Lottie and Ryan enjoyed threading the pieces of popcorn, using a sewing needle to pierce them. We used plain popcorn as too much salt and sugar is not good for birds.
Then we hung them around the garden, tying many of the strands to the smaller branches of the Silver Birch trees. The strands look beautiful and we hope will also encourage more birds into our garden.
On Day 4 of 30 Days Wild we visited the beautiful National Trust property Winkworth Arboretum.
Winkworth Arboretum is our closest National Trust property and one of our favourite places to visit. The stunning collection of trees and shrubs ensures picturesque walks all year round
Despite the unseasonal weather, today was no exception. Lottie and Ryan enjoyed finding and reading the wildlife information posters dotted along the paths.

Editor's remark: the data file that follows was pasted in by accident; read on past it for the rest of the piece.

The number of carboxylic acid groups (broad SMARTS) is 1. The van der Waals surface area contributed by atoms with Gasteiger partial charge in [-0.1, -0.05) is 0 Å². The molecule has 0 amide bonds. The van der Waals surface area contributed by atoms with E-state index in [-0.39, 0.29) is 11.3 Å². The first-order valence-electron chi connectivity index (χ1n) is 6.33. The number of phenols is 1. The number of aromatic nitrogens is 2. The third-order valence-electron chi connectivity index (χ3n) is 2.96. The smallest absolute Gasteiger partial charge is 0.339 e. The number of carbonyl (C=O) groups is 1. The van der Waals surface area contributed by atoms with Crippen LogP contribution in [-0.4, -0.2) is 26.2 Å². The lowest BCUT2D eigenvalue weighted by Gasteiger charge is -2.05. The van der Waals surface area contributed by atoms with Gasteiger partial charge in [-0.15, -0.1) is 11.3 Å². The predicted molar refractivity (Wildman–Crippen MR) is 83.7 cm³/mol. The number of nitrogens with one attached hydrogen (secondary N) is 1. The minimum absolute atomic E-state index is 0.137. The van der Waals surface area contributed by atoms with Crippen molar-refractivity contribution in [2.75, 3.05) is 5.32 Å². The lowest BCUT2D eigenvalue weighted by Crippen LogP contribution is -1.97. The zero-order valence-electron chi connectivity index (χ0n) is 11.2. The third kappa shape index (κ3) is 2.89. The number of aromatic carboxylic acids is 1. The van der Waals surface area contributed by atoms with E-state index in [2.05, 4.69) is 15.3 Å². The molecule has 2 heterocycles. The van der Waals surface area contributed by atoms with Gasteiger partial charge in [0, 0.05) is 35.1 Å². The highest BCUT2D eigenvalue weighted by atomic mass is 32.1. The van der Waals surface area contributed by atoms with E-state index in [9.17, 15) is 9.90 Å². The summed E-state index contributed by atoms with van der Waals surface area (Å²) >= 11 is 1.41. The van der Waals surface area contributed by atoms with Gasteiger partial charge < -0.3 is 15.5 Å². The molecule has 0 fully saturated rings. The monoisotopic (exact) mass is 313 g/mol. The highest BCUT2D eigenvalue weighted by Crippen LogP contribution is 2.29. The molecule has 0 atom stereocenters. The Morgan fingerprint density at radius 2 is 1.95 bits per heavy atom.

We discovered some wild animal homes hidden among the magnolias.
The carved wooden animal benches provided plenty of photo opportunities.
Despite being frequent visitors to the arboretum we still marvelled at the huge variety of different trees.
The trees and fallen logs also create the perfect natural playground for climbing, jumping and swinging.
Both children love climbing trees and the benefits to them are obvious. Tree climbing allows them to be creative in finding routes up and down and to practice their physical skills and strength.
Perhaps most importantly it also allows them to test their own limits and assess risk.
And so I shall continue to allow and encourage them to climb, even if I am occasionally watching from the bottom of the tree with my heart in my mouth!
What did you do on Day4 of 30 Days Wild?